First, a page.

When Melania Trump, shortly after entering the White House, began sharing her hashtag #Powerofthefirstlady confusion reigned as to what it meant. One reader thought it sounded like an advertising tagline for an antiperspirant. Another thought it could be what a teenage girl in an anime cartoon might shout to transform into an adult. What seems evident is that interpreting hashtags could soon be classified as having a professional status. It is now recognized that the # can convey a full range of emotions from sarcasm to humor.

The hash symbol or [called the pound sign in the USA] has grown in meaning since Chris Messina first used it while camping in California in August 2007 for groups, as in #barcamp.2 It was then appropriated by Twitter as a way to categorize messages and rapidly became the principal site for advancing its popularity. An etiquette swiftly arose to prevent the misuse of hashtags: Twitter warned that three hashtags were an “absolute maximum” in any 140 letter conversation and that exceeding that number could cause an account to be suspended. Moreover, a hashtag that is not picked up by another user will be regarded as a failure by the media’s experts. However, hashtgaggery, or the academic or scholarly study of such phenomena, is still in its infancy.

I shall try not to nurture this fledgling art form in this blog, but its spread is phenomenal. Among its highest promoters #realTrumpIsKing. The New York Times closed an amusing entry on the hashtag: “We just have to venture forth and find it, exploit it and perfect it. #Letathousandhashtagsbloom.”3

I have not yet learned how to appreciate the literary pretensions of the hashtag. The wordplay of its “trending topics” which tend to be event driven by punch phrasing which would seem to be searching crowd-sourced setups such as: #christmascheer, #orgasmicclutter, and #robotjobs — all of which could generate a massive response on Twitter. Some hashtags have gained fame in different ways:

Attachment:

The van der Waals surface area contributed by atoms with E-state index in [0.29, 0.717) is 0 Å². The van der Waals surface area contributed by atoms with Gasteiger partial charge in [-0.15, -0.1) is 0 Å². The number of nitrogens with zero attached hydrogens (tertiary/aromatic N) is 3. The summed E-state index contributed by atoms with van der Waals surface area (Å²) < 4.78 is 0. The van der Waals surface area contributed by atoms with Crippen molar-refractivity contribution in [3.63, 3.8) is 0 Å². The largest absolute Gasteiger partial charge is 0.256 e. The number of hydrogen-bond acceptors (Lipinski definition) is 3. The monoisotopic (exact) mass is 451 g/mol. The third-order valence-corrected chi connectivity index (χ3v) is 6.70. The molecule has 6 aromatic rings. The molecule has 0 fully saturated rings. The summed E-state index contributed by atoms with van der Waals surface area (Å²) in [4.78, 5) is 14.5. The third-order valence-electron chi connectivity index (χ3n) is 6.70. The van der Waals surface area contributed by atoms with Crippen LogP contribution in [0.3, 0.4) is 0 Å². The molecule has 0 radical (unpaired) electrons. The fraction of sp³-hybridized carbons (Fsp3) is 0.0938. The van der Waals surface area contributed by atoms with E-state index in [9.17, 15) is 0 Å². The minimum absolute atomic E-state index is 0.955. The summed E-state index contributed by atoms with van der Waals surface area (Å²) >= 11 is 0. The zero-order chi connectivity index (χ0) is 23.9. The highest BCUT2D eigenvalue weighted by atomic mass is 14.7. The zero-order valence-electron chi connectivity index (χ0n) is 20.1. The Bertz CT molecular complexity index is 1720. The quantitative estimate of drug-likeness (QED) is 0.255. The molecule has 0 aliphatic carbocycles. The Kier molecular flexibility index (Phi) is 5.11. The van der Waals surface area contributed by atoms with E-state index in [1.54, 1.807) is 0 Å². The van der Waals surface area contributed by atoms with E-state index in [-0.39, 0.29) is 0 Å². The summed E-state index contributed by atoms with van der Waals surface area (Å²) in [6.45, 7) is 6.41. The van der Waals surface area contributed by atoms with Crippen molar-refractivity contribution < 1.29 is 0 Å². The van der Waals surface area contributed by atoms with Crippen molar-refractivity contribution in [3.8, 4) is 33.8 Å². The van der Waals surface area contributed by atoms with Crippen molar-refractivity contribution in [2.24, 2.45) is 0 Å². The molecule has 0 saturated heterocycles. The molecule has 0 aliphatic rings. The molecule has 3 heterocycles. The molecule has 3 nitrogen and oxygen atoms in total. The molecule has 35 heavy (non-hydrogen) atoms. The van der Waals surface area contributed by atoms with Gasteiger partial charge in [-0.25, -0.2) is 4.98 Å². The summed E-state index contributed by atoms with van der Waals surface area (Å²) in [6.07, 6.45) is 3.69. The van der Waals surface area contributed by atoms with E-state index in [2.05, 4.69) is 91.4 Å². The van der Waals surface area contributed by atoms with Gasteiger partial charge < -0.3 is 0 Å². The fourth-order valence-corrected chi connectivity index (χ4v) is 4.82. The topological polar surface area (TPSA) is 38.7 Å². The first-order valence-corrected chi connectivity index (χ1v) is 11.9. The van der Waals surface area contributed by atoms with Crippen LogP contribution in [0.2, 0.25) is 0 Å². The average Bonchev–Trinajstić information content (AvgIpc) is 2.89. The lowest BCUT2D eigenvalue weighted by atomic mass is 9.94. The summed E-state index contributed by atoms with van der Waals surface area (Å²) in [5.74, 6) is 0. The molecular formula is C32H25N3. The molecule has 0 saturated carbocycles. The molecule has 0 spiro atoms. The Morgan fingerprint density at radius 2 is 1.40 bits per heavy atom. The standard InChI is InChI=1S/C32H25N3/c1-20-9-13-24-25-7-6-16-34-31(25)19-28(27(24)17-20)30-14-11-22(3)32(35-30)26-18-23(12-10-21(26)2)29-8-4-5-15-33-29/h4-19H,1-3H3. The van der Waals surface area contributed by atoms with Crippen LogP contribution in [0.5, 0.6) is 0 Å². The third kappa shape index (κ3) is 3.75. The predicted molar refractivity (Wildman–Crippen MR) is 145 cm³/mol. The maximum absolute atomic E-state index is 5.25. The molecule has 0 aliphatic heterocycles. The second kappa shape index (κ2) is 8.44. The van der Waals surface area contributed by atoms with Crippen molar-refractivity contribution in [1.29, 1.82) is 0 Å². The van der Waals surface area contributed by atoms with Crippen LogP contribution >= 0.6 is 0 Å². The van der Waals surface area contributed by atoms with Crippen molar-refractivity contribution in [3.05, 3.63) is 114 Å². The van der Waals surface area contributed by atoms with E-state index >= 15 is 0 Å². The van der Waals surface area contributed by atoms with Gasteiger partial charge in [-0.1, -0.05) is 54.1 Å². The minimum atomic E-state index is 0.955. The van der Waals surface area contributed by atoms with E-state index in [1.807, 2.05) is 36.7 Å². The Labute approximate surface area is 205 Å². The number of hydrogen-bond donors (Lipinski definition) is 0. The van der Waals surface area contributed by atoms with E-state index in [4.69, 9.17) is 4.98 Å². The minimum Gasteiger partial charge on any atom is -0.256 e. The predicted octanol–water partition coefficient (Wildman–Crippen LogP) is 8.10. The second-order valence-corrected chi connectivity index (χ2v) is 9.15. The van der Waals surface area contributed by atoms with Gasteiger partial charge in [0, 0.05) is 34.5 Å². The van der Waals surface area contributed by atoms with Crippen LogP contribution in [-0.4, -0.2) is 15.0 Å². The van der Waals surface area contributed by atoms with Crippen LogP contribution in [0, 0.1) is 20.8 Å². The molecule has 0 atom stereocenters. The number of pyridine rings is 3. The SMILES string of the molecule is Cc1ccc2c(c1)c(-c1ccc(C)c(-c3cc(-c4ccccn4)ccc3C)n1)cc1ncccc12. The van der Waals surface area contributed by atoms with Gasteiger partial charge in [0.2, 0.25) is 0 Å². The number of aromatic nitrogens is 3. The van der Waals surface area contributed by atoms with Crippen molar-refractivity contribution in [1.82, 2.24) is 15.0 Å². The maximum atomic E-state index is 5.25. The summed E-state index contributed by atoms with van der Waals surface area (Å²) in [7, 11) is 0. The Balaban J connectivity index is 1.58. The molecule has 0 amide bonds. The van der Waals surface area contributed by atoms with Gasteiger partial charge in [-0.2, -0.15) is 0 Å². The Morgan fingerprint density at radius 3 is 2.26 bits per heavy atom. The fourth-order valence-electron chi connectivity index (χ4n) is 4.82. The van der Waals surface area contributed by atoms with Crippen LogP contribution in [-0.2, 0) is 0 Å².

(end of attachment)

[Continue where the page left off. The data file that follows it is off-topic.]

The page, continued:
• #jesuischarlie in English #iamcharlie) expressed global solidarity with those who were assassinated in the offices of Charlie Hebdo in Paris.
  • #OccupyWallStreet became the hashtag of the protesters not only in New York but around the world.
  • The “Tonight Show Hashtags” became among the most tweeted on Twitter which promoted this television program on NBC in the US. It is to be noted here that the television formatted hashtags are used to identify a series being broadcast as well as to measure the immediate response from the viewers to the topical hashtags issued by the presenters. Hashtag “bugs” on the home video screens also are being used in television commercials to promote branded products as well as to gauge the topical reactions of their audiences.
  • Hashtags are also used on social networks like Instagram where users can post a picture and then tag it with a subject. However Instagram can block or censor hashtags which could be linked to illegal activities such as drug use.
  • Ultimately the spoken hashtag can work as a joke, or express complex sarcasm, for example to comment on Donald Trump’s aside to a British reporter at his over-lengthy press conference: #theBBCanotherbeauty.

Perhaps one of these days @, the “at” sign, will enjoy similar popularity as the #- although currently it is mostly restricted to names, addresses and connections. Frankly, as a writer, the dash “–” has always exerted a greater attraction for me. It seems to possess more meanings, embraces a stronger sense of space and time, as well as inspiring a strange metaphysical continuity. Yet another popular social media may arise someday soon – how shall I put it ? –  with dash!

1W.Lance Bennet and Prof. Alexandra Segerberg, The Oxford Handbook of Social Movements, (2015)

2Wikipedia gives a brief history of the hashtag

3Julia Turner, “In Praise of the Hashtag,” The New York Times, November 2, 2012 (Magazine section)